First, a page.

One can speculate on what would have been the case if the situation were reversed. That is, if pro-Palestinian demonstrators had implied a “risk to safety and public order” at a Zionist conference upholding Israeli practices. The army would have been called out before such a conference was canceled.

 

Part II – An Ongoing Tactic

 

This is not the first time this sort of scenario has been played out. Back in 2001 the president of the University of South Florida, Judy Genshaft, forced Dr. Sami Al-Arian, then a member of the faculty, to stay away from the campus because of negative and slanderous media publicity and Zionist threats against him. This all stemmed from his vocal support of Palestinian rights. Here too a university administration allowed itself to be blackmailed by ideologically driven zealots. In the process it abandoned the principle of free speech and allowed censorship to prevail through threats of disruption.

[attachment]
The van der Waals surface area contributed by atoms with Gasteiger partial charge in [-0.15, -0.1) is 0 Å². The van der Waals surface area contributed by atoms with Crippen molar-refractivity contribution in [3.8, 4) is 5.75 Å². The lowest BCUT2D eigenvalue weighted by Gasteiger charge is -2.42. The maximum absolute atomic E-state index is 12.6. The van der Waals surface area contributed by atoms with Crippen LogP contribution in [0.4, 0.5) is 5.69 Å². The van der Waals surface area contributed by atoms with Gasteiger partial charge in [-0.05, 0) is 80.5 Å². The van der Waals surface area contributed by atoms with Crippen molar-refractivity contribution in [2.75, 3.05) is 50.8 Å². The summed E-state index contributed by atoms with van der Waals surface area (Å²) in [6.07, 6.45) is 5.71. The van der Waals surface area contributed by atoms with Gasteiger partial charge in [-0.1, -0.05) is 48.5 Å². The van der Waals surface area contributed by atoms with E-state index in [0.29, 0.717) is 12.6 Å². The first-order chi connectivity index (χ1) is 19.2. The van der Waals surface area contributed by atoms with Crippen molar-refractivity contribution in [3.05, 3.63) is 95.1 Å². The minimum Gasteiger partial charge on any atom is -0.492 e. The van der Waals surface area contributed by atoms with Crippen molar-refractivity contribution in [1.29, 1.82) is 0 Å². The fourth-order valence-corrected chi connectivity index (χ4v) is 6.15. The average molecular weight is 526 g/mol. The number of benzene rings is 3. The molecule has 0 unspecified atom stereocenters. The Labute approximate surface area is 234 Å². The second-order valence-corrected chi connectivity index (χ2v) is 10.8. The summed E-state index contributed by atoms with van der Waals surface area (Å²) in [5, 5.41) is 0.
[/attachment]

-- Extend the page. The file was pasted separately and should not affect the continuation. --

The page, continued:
There are other suspicious occurrences that may have been brought about by quieter forms of the same censoring pressures. For instance, in March this writer was invited to address the prestigious Oxford Union in London on a topic that would, in part, cover U.S. foreign policy in support of Israel. Within five days the invitation was withdrawn. The quick turnaround called into doubt the Oxford Union’s claim that the cause of the withdrawal was scheduling problems. While it is not possible to say for sure that the reversal was due to Zionist pressure, the present atmosphere of aggressive Zionist efforts to stymie all criticism of Israel and its supporters, makes this sort of occurrence appear suspicious.

 

Part III – Undermining the Rule of Law